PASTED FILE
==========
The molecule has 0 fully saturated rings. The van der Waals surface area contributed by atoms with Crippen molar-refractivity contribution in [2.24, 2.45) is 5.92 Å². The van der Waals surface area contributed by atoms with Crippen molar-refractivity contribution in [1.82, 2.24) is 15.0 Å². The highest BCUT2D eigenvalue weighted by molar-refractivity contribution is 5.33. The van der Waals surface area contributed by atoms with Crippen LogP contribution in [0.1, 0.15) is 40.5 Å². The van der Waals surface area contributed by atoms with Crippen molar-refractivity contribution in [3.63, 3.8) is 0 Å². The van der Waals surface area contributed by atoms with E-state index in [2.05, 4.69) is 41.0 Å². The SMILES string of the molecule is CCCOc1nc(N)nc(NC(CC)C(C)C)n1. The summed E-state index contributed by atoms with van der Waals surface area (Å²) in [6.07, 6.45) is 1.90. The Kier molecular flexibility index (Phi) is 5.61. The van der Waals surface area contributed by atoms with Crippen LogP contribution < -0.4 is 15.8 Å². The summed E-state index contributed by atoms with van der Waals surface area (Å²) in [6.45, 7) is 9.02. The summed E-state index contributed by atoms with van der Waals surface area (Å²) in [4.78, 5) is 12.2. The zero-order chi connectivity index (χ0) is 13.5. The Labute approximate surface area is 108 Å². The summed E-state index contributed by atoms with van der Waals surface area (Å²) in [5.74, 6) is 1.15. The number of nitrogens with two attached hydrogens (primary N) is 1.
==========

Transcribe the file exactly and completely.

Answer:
The molecule has 0 fully saturated rings. The van der Waals surface area contributed by atoms with Crippen molar-refractivity contribution in [2.24, 2.45) is 5.92 Å². The van der Waals surface area contributed by atoms with Crippen molar-refractivity contribution in [1.82, 2.24) is 15.0 Å². The highest BCUT2D eigenvalue weighted by molar-refractivity contribution is 5.33. The van der Waals surface area contributed by atoms with Crippen LogP contribution in [0.1, 0.15) is 40.5 Å². The van der Waals surface area contributed by atoms with Crippen molar-refractivity contribution in [3.63, 3.8) is 0 Å². The van der Waals surface area contributed by atoms with E-state index in [2.05, 4.69) is 41.0 Å². The SMILES string of the molecule is CCCOc1nc(N)nc(NC(CC)C(C)C)n1. The summed E-state index contributed by atoms with van der Waals surface area (Å²) in [6.07, 6.45) is 1.90. The Kier molecular flexibility index (Phi) is 5.61. The van der Waals surface area contributed by atoms with Crippen LogP contribution < -0.4 is 15.8 Å². The summed E-state index contributed by atoms with van der Waals surface area (Å²) in [6.45, 7) is 9.02. The summed E-state index contributed by atoms with van der Waals surface area (Å²) in [4.78, 5) is 12.2. The zero-order chi connectivity index (χ0) is 13.5. The Labute approximate surface area is 108 Å². The summed E-state index contributed by atoms with van der Waals surface area (Å²) in [5.74, 6) is 1.15. The number of nitrogens with two attached hydrogens (primary N) is 1.